Luqaimat are fried dough fritters dipped in simple syrup. They are crunchy on the outside and soft and airy on the inside; so addictive and so easy! A must try.
What are Luqaimat?
One of my favourite things to do is translating Arabic recipe names into English, it's always good fun! Luqaimat translate to "bites". They are also known as "Lokmat el Qadi" which means "Judge's Bite" and "Awamat" which means "floaters". Fun, right?! I grew up calling them Awamat. No matter what you call them: they are little balls of deep friend bliss, dunked into syrup and popped into your mouth.
These luqaimat are so addictive. I'm serious; I don't make them because I won't be able to resist them. When I was testing this recipe, I almost ate the whole batch myself. They're actually so light even though they are deep fried, and the secret is in a light and airy dough!
There are some store bought versions that end up being denser and have way too much simple syrup, that when you bite into it, it's not crunchy and you get this big explosion of syrup in your mouth. So I'm typically not a fan of store bought which is why I ended up developing this recipe just the way I like it; super crunchy on the outside, light on the inside. The secrete is this: double frying! It makes all the difference for that perfect crunch, trust me!
Ingredients You'll Need to Make Luqaimat
This is a pretty minimal recipe, all you need is:
- Flour - all purpose will work perfectly
- Yeast - I use instant yeast (make sure your yeast is not expired)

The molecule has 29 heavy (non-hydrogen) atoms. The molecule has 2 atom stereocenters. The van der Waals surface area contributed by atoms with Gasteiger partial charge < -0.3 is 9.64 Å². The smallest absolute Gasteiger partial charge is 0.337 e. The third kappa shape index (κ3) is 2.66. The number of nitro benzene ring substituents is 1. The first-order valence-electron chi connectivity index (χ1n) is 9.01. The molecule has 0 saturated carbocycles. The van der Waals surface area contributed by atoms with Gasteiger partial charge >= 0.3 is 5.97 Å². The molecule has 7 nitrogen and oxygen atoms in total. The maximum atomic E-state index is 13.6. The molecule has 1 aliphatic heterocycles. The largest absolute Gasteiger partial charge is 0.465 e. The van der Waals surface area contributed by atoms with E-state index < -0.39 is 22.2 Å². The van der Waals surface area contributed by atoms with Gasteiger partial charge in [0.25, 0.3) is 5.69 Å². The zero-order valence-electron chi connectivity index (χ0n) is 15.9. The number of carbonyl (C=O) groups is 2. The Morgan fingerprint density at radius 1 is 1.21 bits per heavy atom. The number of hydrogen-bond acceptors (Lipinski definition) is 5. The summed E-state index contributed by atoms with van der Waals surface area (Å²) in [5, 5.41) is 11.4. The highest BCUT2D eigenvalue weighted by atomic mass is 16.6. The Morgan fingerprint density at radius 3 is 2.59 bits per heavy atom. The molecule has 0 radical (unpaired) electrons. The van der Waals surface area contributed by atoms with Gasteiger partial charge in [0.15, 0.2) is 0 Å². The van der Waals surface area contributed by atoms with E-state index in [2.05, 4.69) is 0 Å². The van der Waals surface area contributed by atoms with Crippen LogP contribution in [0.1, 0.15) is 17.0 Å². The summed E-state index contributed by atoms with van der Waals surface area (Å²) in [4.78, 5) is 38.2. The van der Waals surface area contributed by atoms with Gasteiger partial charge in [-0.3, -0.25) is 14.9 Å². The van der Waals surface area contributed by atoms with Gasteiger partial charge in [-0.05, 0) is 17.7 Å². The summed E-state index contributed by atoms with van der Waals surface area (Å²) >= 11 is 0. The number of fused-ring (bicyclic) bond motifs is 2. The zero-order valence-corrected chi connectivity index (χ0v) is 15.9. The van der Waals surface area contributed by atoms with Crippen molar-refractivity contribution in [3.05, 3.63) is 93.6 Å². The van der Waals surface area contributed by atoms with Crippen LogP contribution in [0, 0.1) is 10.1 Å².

- Sugar - just regular granulated sugar will do
- a pinch of salt
And for the simple syrup, you need sugar, water, and lemon juice.
How to make Luqaimat, Step By Step
The first thing you should start with is getting the simple syrup on the stove! Combine the sugar, water and the lemon juice and slices and pop them onto medium heat until its simmering. Then lower the heat and simmer for a good 10-12 minutes. Remove and let it cool - easy pease.
Next, we get the dough ready because it needs an hour to rise. Start by combining the yeast with water and leave it for a few minutes. Then add the flour, corn starch, sugar and salt. Start mixing it using a wooden spoon.
As you start mixing it, you'll notice that it needs a bit more water. Start gradually adding a few tablespoons at a time and continue to mix until you feel the dough really loosen (check the video!). Once you've added all of the extra water, pick up the dough using the wooden spoon then smack it back down into the bowl. This is like kneading the dough, but its a very soft dough so we knead with the spoon!
Continue to do this motion, slapping it down 8-10 times (it's quite fun). Then cover it with plastic wrap and a towel and allow it to rise for 1 minute.